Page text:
15 January 2019
Five Resolutions For a Positive New Start to the Year
By Shantel Irwin, CEO Arthritis Action
As another year goes by, we look at the rising statistics of the prevalence of arthritis and other long-term conditions in the UK. As an organisation dedicated to helping people with arthritis, it makes us even more adamant to help improve the quality of life for the millions of people living with arthritis.
Looking at evidence-based principles of our self-management approach, we can spell out five key points to help make this year a better one, giving people the hope and emotional strength to manage their condition and lead happier lives. And at that, we have kept our aims realistic and achievable, so we know we can keep them up!
It’s time to improve the quality of life for the millions of people living with arthritis.
1. Cook more meals
Consume a varied diet containing a broader range of nutrients, and limit processed and ready-made meals. Instead of focusing on a weight-loss goal, in 2018 focus on cooking more of your meals. Learn new recipes, share culinary tips, get inspired and rekindle your relationship with food and be more in control of our nutrition.
2. Embrace positive thinking
Look to rid yourself of negative thinking, appreciating that there are always limitations in life which should not define what and who you are. In a bid to reframe the way we look at our day-to-day lives, speaking to our members and our network of physical therapists, it has become apparent that a major hindrance in people feeling able to cope is the view that they are somehow less able. This year we want you to challenge this way of thinking and reverse it; try to challenge yourself to look at what you can do instead of what you may not, what you have achieved instead of what you yet have to complete, and question any negative thoughts as they come.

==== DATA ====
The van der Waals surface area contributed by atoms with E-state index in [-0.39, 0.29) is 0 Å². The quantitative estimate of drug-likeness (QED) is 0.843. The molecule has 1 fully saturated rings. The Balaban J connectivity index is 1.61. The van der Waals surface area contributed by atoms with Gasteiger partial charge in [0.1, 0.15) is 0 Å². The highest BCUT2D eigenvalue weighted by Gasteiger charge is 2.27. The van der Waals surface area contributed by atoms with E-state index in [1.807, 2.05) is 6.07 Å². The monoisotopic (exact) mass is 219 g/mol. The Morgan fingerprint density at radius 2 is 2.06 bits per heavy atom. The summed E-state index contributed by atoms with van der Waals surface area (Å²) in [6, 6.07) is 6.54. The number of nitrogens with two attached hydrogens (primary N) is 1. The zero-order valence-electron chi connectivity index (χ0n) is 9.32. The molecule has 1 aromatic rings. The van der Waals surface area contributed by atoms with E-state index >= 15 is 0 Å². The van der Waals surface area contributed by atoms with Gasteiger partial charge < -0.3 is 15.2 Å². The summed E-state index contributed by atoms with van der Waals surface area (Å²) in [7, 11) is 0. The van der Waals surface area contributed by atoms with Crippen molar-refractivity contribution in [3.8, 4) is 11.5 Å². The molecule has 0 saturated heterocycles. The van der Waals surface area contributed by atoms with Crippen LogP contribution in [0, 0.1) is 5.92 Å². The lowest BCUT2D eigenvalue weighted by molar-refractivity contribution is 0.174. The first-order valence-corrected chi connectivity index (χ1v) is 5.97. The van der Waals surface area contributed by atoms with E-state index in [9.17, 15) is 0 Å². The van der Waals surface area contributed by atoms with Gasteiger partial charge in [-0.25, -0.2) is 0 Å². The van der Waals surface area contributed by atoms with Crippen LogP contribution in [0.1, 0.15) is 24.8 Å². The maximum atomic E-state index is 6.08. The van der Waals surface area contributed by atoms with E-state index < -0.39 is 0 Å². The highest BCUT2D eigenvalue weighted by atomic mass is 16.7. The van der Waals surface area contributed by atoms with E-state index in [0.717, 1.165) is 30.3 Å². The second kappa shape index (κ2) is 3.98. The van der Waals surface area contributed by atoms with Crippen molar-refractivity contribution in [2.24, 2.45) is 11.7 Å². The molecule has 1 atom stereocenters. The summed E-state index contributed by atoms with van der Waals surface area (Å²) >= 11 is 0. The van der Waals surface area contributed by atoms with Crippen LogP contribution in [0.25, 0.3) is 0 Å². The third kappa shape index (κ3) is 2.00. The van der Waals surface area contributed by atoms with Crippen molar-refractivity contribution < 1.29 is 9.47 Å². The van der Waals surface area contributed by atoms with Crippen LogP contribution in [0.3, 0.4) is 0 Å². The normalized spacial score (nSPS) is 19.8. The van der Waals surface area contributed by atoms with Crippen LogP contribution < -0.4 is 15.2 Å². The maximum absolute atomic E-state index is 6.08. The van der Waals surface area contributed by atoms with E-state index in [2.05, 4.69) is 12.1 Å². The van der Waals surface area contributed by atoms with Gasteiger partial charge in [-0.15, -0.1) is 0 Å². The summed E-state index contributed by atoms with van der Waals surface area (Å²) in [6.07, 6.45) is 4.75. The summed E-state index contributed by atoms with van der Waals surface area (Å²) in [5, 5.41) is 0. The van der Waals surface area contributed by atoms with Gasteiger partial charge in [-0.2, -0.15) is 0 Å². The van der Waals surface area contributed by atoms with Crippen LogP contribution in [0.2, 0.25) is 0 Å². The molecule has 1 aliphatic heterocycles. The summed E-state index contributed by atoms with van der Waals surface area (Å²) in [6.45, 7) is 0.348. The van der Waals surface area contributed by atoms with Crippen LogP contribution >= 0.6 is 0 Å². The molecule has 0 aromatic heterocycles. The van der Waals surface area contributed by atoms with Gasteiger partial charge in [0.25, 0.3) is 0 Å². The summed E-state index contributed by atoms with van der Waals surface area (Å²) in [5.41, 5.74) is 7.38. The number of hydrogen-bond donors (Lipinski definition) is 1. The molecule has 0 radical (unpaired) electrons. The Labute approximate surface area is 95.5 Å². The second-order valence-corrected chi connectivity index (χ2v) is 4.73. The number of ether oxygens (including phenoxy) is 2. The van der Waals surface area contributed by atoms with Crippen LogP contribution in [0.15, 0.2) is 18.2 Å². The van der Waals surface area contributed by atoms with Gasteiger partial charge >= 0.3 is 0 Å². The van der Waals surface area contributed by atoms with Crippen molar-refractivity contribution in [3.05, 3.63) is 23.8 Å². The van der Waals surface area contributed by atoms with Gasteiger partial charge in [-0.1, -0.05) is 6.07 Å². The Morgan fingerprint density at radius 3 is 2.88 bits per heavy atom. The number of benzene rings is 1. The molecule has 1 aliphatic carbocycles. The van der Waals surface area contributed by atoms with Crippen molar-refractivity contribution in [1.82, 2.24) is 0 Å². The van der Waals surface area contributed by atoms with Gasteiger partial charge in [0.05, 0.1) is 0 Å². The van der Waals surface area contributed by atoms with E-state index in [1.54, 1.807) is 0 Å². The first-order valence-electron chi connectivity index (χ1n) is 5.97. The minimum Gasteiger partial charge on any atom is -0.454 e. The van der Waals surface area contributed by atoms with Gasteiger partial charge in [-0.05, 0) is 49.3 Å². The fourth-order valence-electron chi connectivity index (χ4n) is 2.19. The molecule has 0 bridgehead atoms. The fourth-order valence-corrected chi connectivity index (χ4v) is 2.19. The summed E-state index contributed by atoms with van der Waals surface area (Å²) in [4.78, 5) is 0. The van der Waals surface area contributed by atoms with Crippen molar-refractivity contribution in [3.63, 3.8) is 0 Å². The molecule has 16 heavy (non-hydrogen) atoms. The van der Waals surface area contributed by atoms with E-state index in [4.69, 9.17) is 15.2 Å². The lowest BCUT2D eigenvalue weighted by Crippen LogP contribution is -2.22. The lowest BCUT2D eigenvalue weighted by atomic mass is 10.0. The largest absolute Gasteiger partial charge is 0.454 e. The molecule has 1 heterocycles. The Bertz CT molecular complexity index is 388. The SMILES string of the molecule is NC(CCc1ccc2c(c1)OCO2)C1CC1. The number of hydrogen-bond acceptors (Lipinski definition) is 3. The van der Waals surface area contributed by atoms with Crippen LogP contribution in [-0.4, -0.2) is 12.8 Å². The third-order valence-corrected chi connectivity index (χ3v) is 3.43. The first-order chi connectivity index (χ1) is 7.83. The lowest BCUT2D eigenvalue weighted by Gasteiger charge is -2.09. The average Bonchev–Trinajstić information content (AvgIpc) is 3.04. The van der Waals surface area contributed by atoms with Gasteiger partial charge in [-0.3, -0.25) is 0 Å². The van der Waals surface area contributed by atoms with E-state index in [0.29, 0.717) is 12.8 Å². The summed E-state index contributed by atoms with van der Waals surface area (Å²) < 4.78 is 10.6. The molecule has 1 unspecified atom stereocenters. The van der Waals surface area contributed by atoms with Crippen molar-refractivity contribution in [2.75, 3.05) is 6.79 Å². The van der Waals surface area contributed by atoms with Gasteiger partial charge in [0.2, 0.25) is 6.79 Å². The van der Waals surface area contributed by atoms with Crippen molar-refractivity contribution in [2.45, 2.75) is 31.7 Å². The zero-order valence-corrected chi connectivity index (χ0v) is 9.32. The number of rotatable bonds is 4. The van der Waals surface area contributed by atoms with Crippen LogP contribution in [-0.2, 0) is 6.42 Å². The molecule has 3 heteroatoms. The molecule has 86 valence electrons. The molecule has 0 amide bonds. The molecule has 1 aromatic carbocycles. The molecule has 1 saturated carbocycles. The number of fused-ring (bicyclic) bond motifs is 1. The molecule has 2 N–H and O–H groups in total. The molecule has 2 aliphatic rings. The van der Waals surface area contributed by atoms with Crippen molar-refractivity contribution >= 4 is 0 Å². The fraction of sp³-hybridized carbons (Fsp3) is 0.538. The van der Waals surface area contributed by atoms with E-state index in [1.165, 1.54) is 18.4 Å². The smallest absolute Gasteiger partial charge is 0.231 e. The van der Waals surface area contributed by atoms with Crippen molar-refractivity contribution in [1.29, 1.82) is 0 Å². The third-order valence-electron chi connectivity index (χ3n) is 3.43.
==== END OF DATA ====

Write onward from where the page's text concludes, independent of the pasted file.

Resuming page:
3. Practice pacing
Practice flare-up management by learning about ‘pacing’. At a time where we all move and operate so quickly, it seems we have forgotten to value rest and recuperation, pushing ourselves to the brink. A question we get a lot at all our Self-Management Events is ‘How do you know when to slow down?’ Pacing is recognising your limitations, looking at your lifestyle and developing a goal action plan, to change the way you think about your daily activities, your condition and your rest time. Pacing, as we advise our members, is becoming aware of your activity and conscious not to overdo it on good days. Be considerate of your long-term wellbeing, and appreciate that you can confidently prioritise your tasks to suit how you may feel on a particular day.
4. Join a group
Reach out and join a community to become connected, share with and learn from others. Living with chronic pain can be an isolating experience. Frequently, the nature of our relationships with our family and friends mean we cannot be vulnerable, or ask for advice to help us through a difficult flare-up. Joining a group and meeting people in the same boat allows you to share that unique experience of arthritis and address any questions, building on your confidence as well as developing a social circle.
5. Get active
Finally, we’re updating the usual resolution of ‘getting fit’ to a more empowering ‘getting more active’. Keeping moving is one of the most important things a person can do to help their symptoms and progression of their condition. The NHS offers fantastic resources on their One You pages, including a wonderful free app called Active 10 which can help you track your daily walking by breaking it down to 10-minute intervals. Slotting in activity to our everyday lives makes for a sustainable long-term plan to become more active individuals, today and for the future.